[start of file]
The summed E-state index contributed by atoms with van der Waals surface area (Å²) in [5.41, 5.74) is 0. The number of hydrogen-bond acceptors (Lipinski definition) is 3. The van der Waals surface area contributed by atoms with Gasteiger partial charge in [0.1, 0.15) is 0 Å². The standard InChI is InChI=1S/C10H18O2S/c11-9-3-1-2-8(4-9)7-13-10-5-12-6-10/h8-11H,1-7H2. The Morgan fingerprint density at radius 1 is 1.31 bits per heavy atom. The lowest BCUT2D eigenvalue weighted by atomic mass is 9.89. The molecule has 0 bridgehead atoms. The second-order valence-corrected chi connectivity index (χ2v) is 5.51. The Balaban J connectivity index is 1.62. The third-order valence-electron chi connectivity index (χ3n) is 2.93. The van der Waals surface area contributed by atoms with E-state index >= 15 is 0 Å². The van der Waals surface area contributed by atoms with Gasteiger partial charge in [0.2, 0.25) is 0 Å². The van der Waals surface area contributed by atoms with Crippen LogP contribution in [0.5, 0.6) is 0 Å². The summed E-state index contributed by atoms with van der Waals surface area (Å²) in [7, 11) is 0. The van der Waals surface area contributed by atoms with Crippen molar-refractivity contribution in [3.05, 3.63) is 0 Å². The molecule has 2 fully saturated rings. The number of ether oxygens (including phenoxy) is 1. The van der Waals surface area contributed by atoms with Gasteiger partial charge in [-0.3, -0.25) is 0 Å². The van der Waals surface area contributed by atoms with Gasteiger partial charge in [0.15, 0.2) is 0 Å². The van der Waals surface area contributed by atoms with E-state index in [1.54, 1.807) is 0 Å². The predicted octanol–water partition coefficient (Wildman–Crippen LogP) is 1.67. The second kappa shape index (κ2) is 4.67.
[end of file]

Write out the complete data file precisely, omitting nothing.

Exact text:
The summed E-state index contributed by atoms with van der Waals surface area (Å²) in [5.41, 5.74) is 0. The number of hydrogen-bond acceptors (Lipinski definition) is 3. The van der Waals surface area contributed by atoms with Gasteiger partial charge in [0.1, 0.15) is 0 Å². The standard InChI is InChI=1S/C10H18O2S/c11-9-3-1-2-8(4-9)7-13-10-5-12-6-10/h8-11H,1-7H2. The Morgan fingerprint density at radius 1 is 1.31 bits per heavy atom. The lowest BCUT2D eigenvalue weighted by atomic mass is 9.89. The molecule has 0 bridgehead atoms. The second-order valence-corrected chi connectivity index (χ2v) is 5.51. The Balaban J connectivity index is 1.62. The third-order valence-electron chi connectivity index (χ3n) is 2.93. The van der Waals surface area contributed by atoms with E-state index >= 15 is 0 Å². The van der Waals surface area contributed by atoms with Gasteiger partial charge in [0.2, 0.25) is 0 Å². The van der Waals surface area contributed by atoms with Crippen LogP contribution in [0.5, 0.6) is 0 Å². The summed E-state index contributed by atoms with van der Waals surface area (Å²) in [7, 11) is 0. The van der Waals surface area contributed by atoms with Crippen molar-refractivity contribution in [3.05, 3.63) is 0 Å². The molecule has 2 fully saturated rings. The number of ether oxygens (including phenoxy) is 1. The van der Waals surface area contributed by atoms with Gasteiger partial charge in [-0.3, -0.25) is 0 Å². The van der Waals surface area contributed by atoms with Gasteiger partial charge in [0.15, 0.2) is 0 Å². The van der Waals surface area contributed by atoms with E-state index in [1.54, 1.807) is 0 Å². The predicted octanol–water partition coefficient (Wildman–Crippen LogP) is 1.67. The second kappa shape index (κ2) is 4.67.